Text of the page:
A Cosmic Puff Ball


sn1006This cosmic puff ball is the remains of the brightest supernova in recorded history. In AD 1006, a supernova lit up the nighttime skies  and was seen by observers China, Egypt, Iraq, Italy, Japan, and Switzerland. This image was assembled from data at three different wavelength  of X-rays taken from orbit by Chandra X-ray Observatory. The debris cloud from what is now called the SN 1006 supernova remnant is about 60 light-years across. It’s the remains of a white dwarf star that was part of a binary star system. The white dwarf gradually captured ate its companion star, and the increase in mass caused a thermonuclear explosion. Because the supernova remnant is about 7,000 light-years away, that explosion actually happened 7,000 years before the light reached Earth in 1006, or in roughly 6000 BC.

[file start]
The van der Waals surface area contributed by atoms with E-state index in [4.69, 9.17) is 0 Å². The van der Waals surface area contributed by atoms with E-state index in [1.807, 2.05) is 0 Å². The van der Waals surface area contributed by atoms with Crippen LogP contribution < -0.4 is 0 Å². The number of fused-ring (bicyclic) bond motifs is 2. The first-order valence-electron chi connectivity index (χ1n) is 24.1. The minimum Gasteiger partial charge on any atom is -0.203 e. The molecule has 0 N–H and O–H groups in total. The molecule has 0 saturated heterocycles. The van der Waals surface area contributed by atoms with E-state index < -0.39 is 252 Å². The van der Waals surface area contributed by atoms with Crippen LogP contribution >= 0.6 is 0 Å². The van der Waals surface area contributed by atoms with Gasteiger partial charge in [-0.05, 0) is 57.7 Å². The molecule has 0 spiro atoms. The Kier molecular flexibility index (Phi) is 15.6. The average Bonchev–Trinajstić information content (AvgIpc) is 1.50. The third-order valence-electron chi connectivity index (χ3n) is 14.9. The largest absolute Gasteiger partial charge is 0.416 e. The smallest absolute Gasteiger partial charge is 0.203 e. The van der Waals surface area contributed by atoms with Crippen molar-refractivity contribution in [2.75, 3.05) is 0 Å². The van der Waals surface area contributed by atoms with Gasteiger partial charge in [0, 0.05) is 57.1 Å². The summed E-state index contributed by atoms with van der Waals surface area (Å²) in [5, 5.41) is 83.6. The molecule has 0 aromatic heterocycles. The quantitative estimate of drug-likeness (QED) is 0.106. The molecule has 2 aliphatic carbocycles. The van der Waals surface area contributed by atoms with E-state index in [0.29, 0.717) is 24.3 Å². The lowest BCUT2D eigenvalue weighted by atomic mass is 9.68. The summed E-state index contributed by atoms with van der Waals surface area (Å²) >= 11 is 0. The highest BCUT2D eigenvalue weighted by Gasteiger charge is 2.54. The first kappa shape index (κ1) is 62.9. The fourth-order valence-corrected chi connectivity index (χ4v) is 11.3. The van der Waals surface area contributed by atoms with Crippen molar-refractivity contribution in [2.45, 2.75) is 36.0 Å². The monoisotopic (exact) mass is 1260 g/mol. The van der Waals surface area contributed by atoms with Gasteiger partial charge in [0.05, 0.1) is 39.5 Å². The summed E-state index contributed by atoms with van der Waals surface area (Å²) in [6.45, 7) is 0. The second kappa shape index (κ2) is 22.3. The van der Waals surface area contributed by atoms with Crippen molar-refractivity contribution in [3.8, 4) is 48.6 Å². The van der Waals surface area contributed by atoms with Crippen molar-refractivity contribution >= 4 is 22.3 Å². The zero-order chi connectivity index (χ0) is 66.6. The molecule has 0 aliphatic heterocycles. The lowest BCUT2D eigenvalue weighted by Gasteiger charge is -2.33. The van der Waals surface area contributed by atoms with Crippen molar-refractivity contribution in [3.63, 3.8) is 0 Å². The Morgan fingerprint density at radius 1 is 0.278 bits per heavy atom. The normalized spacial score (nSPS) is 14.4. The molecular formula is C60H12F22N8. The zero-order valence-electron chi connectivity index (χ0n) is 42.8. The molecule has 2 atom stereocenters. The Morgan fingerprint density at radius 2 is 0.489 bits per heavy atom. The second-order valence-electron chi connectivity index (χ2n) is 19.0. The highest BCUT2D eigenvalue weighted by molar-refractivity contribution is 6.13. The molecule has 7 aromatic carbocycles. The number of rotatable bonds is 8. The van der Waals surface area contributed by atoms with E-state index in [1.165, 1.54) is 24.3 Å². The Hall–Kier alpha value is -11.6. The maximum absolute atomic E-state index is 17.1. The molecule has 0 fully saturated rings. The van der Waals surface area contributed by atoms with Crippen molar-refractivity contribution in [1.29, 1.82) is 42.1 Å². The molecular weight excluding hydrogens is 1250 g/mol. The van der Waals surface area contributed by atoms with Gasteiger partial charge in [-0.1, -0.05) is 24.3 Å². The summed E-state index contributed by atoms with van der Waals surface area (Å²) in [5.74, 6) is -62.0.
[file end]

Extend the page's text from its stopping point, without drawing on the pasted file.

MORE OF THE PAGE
Image Credit: NASA

One thought on “A Cosmic Puff Ball

  1. Pingback: Sorta Blogless Sunday Pinup » Pirate's Cove

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